Phaedo is Plato’s literary and philosophical monument to the death, and to the life, of his master, Socrates. An excellent way to begin the study of philosophy is with this account of the end of the first member in the great trio in Greek thought, as written by the second. It describes the philosophic way of life as Socrates and, consequently, Plato saw it, explaining how the philosopher, so unlike other people in many ways, differs also in being unafraid of death. Its account of the soul’s immortality ranges from the fanciful myth about the various destinies of good and evil souls to what is perhaps Socrates’—and certainly Plato’s—most fundamental theory, the doctrine of forms. Although Phaedo must be complemented by the other Platonic dialogues in order to round out the picture of Socrates as a man and as a philosopher, it suggests powerfully the influence he and Plato jointly exercised in the history of Western thought.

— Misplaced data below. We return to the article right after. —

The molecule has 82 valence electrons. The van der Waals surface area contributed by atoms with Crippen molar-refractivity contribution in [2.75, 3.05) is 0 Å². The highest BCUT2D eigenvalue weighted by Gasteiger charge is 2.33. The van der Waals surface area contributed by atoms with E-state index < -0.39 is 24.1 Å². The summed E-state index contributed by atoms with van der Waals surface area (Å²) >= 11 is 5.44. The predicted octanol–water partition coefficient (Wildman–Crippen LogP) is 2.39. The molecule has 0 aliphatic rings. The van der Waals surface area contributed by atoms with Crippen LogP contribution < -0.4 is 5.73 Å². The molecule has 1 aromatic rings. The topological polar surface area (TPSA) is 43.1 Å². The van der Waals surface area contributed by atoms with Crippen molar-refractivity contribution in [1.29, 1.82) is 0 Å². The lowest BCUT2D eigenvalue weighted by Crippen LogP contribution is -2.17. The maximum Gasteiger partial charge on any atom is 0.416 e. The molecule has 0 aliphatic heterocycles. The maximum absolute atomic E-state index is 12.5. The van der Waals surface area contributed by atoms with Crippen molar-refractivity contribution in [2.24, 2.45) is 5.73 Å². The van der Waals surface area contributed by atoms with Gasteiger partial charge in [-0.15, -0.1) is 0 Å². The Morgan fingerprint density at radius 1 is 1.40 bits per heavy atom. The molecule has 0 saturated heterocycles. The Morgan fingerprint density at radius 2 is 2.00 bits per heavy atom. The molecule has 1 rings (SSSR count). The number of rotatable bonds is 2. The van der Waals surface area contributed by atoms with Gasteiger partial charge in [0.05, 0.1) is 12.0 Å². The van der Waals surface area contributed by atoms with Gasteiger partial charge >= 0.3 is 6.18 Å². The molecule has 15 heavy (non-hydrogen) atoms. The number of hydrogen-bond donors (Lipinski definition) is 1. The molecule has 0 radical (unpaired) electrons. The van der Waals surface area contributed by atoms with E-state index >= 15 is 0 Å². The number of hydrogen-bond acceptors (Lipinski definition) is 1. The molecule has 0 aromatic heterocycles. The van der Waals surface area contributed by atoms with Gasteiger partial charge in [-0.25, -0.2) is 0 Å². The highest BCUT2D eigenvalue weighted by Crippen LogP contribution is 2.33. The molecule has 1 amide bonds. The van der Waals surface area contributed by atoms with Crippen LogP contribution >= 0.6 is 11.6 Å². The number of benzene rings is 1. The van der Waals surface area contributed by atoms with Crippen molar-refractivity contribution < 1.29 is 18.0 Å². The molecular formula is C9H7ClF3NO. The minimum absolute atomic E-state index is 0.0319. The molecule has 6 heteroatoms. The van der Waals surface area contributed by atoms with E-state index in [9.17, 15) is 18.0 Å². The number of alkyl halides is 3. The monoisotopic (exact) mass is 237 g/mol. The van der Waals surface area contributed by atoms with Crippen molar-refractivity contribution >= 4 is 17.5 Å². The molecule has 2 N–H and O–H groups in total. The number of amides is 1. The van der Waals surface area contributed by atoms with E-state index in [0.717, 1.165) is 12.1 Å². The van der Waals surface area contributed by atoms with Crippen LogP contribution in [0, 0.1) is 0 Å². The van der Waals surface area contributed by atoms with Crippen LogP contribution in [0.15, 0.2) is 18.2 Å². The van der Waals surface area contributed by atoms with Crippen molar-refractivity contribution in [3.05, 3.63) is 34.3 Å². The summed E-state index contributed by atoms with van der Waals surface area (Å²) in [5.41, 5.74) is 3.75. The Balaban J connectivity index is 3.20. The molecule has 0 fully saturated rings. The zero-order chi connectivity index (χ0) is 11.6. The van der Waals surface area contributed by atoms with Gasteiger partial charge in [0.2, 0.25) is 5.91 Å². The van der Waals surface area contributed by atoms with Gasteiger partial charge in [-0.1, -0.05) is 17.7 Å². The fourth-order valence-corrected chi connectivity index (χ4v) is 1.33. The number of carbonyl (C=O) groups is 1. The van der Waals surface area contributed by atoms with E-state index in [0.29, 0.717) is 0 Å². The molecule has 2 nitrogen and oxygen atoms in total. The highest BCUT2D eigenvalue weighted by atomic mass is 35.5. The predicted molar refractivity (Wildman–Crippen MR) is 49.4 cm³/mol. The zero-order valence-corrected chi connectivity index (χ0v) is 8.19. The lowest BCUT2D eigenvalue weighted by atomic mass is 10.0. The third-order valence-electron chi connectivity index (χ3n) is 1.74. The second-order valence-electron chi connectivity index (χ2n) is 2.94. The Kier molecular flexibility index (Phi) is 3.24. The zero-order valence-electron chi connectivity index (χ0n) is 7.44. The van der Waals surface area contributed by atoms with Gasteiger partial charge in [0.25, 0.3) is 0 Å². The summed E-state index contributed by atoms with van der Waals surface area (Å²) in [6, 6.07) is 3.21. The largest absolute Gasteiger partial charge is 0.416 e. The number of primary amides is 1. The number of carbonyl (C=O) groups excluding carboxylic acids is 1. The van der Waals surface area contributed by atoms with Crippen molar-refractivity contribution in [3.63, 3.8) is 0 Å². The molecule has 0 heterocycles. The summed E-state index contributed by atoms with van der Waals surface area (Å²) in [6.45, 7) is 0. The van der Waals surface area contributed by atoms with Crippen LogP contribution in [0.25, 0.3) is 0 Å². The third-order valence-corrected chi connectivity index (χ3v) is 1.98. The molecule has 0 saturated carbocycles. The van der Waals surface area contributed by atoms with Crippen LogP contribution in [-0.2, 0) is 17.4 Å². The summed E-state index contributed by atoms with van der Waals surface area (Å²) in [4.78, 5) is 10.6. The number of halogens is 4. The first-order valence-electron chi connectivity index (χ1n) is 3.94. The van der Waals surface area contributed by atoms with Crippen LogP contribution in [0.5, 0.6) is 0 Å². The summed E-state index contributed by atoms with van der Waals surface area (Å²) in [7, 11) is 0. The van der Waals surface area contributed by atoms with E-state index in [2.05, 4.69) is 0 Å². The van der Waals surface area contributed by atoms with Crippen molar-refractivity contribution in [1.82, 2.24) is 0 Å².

The work consists of one dialogue within another: At the request of a friend, Phaedo recounts the conversation between Socrates and his companions and the final events of the day Socrates’ unjust death sentence is executed. The inner dialogue occurs chiefly between the master and two of the several followers present, Simmias and Cebes. Quite naturally the talk turns to the true philosopher’s attitude toward death.